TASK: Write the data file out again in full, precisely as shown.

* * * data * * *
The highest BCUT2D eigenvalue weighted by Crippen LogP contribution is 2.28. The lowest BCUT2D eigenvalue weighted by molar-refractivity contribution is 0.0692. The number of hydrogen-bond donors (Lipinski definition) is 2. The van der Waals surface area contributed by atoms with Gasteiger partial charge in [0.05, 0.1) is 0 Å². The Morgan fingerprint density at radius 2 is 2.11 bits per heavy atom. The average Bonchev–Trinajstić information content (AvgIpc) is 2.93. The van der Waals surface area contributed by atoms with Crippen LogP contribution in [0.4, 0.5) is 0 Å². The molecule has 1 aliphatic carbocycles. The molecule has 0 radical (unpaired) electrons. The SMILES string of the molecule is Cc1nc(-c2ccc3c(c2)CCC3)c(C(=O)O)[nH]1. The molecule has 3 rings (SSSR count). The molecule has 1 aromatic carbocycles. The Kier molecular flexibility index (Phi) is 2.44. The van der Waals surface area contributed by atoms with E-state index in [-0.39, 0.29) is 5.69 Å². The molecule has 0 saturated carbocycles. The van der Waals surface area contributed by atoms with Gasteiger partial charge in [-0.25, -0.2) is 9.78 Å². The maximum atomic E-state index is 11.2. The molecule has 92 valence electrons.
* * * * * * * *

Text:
The highest BCUT2D eigenvalue weighted by Crippen LogP contribution is 2.28. The lowest BCUT2D eigenvalue weighted by molar-refractivity contribution is 0.0692. The number of hydrogen-bond donors (Lipinski definition) is 2. The van der Waals surface area contributed by atoms with Gasteiger partial charge in [0.05, 0.1) is 0 Å². The Morgan fingerprint density at radius 2 is 2.11 bits per heavy atom. The average Bonchev–Trinajstić information content (AvgIpc) is 2.93. The van der Waals surface area contributed by atoms with Crippen LogP contribution in [0.4, 0.5) is 0 Å². The molecule has 1 aliphatic carbocycles. The molecule has 0 radical (unpaired) electrons. The SMILES string of the molecule is Cc1nc(-c2ccc3c(c2)CCC3)c(C(=O)O)[nH]1. The molecule has 3 rings (SSSR count). The molecule has 1 aromatic carbocycles. The Kier molecular flexibility index (Phi) is 2.44. The van der Waals surface area contributed by atoms with E-state index in [-0.39, 0.29) is 5.69 Å². The molecule has 0 saturated carbocycles. The van der Waals surface area contributed by atoms with Gasteiger partial charge in [-0.25, -0.2) is 9.78 Å². The maximum atomic E-state index is 11.2. The molecule has 92 valence electrons.